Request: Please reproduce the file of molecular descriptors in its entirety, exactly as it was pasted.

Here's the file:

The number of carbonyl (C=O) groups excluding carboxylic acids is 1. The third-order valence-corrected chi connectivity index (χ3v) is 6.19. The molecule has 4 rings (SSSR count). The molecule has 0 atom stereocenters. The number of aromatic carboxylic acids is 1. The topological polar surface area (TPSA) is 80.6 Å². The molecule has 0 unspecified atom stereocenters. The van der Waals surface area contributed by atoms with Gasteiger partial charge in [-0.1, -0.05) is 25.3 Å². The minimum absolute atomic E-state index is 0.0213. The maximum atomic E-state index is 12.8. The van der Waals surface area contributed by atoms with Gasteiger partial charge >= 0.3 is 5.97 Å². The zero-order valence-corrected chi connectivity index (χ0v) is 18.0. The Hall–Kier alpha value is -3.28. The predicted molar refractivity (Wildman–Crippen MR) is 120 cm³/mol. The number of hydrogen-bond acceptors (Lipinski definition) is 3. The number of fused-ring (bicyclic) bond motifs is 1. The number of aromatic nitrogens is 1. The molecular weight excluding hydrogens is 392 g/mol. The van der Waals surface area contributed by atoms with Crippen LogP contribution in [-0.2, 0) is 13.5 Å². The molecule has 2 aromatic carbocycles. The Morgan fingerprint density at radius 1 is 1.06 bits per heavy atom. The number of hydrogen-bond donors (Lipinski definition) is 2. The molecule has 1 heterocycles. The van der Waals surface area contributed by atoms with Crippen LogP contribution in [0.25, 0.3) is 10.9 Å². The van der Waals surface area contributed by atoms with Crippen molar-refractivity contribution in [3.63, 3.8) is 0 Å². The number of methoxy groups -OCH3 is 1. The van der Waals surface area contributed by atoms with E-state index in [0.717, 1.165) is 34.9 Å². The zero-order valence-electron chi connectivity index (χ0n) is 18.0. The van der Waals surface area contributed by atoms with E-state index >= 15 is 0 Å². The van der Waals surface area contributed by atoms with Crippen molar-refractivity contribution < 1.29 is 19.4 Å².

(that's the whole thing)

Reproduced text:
The number of carbonyl (C=O) groups excluding carboxylic acids is 1. The third-order valence-corrected chi connectivity index (χ3v) is 6.19. The molecule has 4 rings (SSSR count). The molecule has 0 atom stereocenters. The number of aromatic carboxylic acids is 1. The topological polar surface area (TPSA) is 80.6 Å². The molecule has 0 unspecified atom stereocenters. The van der Waals surface area contributed by atoms with Gasteiger partial charge in [-0.1, -0.05) is 25.3 Å². The minimum absolute atomic E-state index is 0.0213. The maximum atomic E-state index is 12.8. The van der Waals surface area contributed by atoms with Gasteiger partial charge >= 0.3 is 5.97 Å². The zero-order valence-corrected chi connectivity index (χ0v) is 18.0. The Hall–Kier alpha value is -3.28. The predicted molar refractivity (Wildman–Crippen MR) is 120 cm³/mol. The number of hydrogen-bond acceptors (Lipinski definition) is 3. The number of fused-ring (bicyclic) bond motifs is 1. The number of aromatic nitrogens is 1. The molecular weight excluding hydrogens is 392 g/mol. The van der Waals surface area contributed by atoms with Crippen LogP contribution in [-0.2, 0) is 13.5 Å². The molecule has 2 aromatic carbocycles. The Morgan fingerprint density at radius 1 is 1.06 bits per heavy atom. The number of hydrogen-bond donors (Lipinski definition) is 2. The molecule has 1 heterocycles. The van der Waals surface area contributed by atoms with Crippen LogP contribution in [0.25, 0.3) is 10.9 Å². The van der Waals surface area contributed by atoms with Crippen molar-refractivity contribution in [3.63, 3.8) is 0 Å². The number of methoxy groups -OCH3 is 1. The van der Waals surface area contributed by atoms with E-state index in [0.717, 1.165) is 34.9 Å². The zero-order valence-electron chi connectivity index (χ0n) is 18.0. The van der Waals surface area contributed by atoms with E-state index >= 15 is 0 Å². The van der Waals surface area contributed by atoms with Crippen molar-refractivity contribution < 1.29 is 19.4 Å².